Doubt on subdivided cube vertex translation

I am new to blender but I have a doubt that id like to discuss on "subdivided, cube face,
center vertex translation view.

This is not so easy to explain but ill try my best.

Follow Steps:

Open blender, the cube should appear
Go into edit mode
Select the cube and subdivide it once
select a central vertex on any face of the cube
translate outward

rotating the object I notice that two of the translated faces are different from the other
two. Four side symmetry is lost. Should look like a “Pyramid”.
Two “L” faces and two “” faces.

Experimenting with simplest cube mesh translations and subsurfing it looks like an
interface display problem and not mesh problem.

Doubt remains though and I would like to know if it is a design bug or a design decision
by programmers to opt for different display?

I ask because this does not happen in other 3d modelling programs. See Hexagon 2. The edges are drawn as a pyramid.

Is this a bug, a limit or decided by programmers to be like that?
Does this affect in anyway the ending mesh?
Is there a command to improve view? Like with wireframe wiew in object-mode?

Cheers…

Video: Blender 2.x subdivision vs Hexagon 2.x tesselation here

Attachments




An image, maybe?

Sorry OTO was getting them ready…

Images are there now…

Weird…probably a bug?!
To solve the problem, select each “bad” face, the do Ctrl-T to “triangulate”, then select the middle edge and rotate it CW with Ctrl-E keys!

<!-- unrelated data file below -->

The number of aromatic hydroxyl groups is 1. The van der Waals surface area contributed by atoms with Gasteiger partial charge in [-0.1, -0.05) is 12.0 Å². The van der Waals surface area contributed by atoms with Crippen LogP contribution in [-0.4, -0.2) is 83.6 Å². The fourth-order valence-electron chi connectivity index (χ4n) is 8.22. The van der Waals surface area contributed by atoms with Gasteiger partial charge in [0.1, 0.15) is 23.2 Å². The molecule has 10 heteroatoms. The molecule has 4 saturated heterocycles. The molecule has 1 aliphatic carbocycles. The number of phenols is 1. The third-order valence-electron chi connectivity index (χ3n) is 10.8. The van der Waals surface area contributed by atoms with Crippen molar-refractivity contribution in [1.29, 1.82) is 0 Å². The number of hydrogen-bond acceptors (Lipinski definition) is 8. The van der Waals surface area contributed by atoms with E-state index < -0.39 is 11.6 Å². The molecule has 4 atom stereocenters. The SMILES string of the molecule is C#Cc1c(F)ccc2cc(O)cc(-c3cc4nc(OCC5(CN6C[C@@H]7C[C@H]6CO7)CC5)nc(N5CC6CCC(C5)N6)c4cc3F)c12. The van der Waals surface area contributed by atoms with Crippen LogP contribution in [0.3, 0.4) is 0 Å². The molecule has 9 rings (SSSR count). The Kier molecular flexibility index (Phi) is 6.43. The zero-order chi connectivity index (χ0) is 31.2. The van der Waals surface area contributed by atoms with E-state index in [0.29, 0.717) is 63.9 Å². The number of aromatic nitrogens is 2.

Bye

I did more experiments and yes it looks like a bug.
I solved issue selecting bad faces “L” shaped ones deleted the faces and recreated them selecting vertices and pressing f.

Reported as bug on Blender 2.5 bug tracker here

Ctrl-t then Shift-j.

Make them split and then get all Dark Crystal on their asses, and join them back together. But yeah, looks buggy, but I understand it.

If you look at it when you press ctrl-t you’ll see how the faces split. But some of them are split the other direction. Join the faces again (shift-f in case you forgot what I posted right up there. :stuck_out_tongue: ) and hit shift-ctrl-t. When you subdivide it’s cutting two squares the ctrl-t way and two others shift-ctrl-t way. I guess the only real fix would be for blender to guess how to split it as you move your verts around.

The problem is that a four-sided polygon (or any number of sides greater than 3) cannot be guaranteed to be planar, that is, all the vertices are confined to a single plane. By grabbing that one vertex and moving it, you’ve made a non-planar quad. Rendering hardware and software can either refuse to allow you to move it, or allow you to move it and do it’s best to render anyway by breaking it into triangles. Obviously, refusing to do it would be annoying, so we get an artifact such as you saw. This isn’t a bug so much as a natural consequence of non-planar polygons.

beefcalf
the image don’t show it, but two sides are displayed “correctly”!

There are two ways you can split the quad into 2 tris. Some of the quads split one way, two the other way, hence the difference. If it has to split it, blender doesn’t know how YOU want it split.

Richard

Thanks beetcalf, I understand your explanation well even though I am not an experienced 3d stuff programmer.

I tried on Hexagon 2.5 - Added a cube subdivided one face and translated it from center vertex and was correctly translated.